silver cups from thrift store

Look at my find! Gorgeous silver cups.

When the manager came out I started talking about how amazing the product was. I slowly leaned in and made a proposition: “What is the best deal I can get if I buy all of them?” She gave them to me for half price. Which was great. Especially seeing that the associate had previously told me a deal could not be made.

design-happens-thrifting-bed

Another great find.

If you are visiting a yard sale, I would encourage you to have a firm price in mind when looking at a piece. For example, if you know you won’t pay more than $500 for a bed, offer $300. Perhaps they will come in at $400. If that’s the case then you technically saved $100. The worst case scenario is that they say no.

Better Life Through Thrifting

Finally, bring an internet-ready device. Many times thrift store associates are not familiar with the value of an item and may often overprice it.

Use your mobile device to send pictures to friends and get their opinion if you aren’t sure what to pay. Visit auction sites like eBay to see what the going rate is. Typing in key words on major search engines may offer valuable information as well.

Keep in mind that all of these are just tips and are not fool-proof. You can be pleasant, speak with the manager and even start off with a great offer, and still get a plain-Jane no. Don’t fret. You tried. If you really want it, buy it. If it costs too much, leave it. Something else is bound to come along.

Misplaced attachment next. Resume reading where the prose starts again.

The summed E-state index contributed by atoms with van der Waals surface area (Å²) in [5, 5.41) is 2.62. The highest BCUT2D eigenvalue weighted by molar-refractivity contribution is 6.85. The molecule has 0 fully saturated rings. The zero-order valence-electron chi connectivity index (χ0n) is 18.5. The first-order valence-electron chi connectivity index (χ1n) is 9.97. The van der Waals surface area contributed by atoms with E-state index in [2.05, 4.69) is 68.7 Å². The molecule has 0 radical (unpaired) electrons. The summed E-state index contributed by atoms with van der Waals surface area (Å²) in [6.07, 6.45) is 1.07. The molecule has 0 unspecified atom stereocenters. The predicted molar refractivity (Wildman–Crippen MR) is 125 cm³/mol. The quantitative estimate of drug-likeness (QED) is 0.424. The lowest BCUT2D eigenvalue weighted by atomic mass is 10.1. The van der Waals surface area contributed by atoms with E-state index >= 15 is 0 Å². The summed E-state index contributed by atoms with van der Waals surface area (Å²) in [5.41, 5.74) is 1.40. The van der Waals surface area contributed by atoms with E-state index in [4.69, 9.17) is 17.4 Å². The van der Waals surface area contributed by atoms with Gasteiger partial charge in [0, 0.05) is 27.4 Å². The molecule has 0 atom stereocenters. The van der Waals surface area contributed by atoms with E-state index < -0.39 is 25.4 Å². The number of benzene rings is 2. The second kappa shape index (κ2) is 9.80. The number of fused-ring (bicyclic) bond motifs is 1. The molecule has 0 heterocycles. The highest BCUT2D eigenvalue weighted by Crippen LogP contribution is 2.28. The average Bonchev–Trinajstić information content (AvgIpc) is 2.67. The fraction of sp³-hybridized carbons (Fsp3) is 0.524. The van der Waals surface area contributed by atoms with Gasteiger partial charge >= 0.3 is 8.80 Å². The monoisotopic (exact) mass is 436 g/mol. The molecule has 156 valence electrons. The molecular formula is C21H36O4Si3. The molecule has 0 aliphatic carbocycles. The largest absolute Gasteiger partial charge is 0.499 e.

• Tell Your Friends

So you think you want to thrift but you just haven’t found the inspiration. Let me tell you why I love it!

Thrifting is an affordable way to find unique home decor and clothing. For example, I started thrifting as a means of finding clothes that none of my friends had, at a price that didn’t break the bank.

Design Happens: What We Love About Rashon

Design styles recycle themselves so you can find things that were once old, but are now new.

Don Draper's Office, The Mid-Century ModernistDon Draper’s Office, The Mid-Century Modernist

If you visit a few church swap meets, I’m sure you’ll find authentic pieces of furniture or accessories that inspired the Mad Men phenomena. You may even get a great story to go along with your treasure!

Repurposed Design: Repurposed and Recycled Decorating Projects

Thrifting is also eco-friendly. When you buy a used chair at a garage sale, you’re keeping it out of the landfill and reducing your carbon footprint. Plus, you can repurpose lots of things you find. How about turning a salvaged sink into a bird bath? While helping to save the environment you can get some stylish pieces – could there be anything better?

So…go in search of that perfect mirror, headboard or sofa. And be sure to tell us what you find.

What are you waiting for…the weekend is almost here!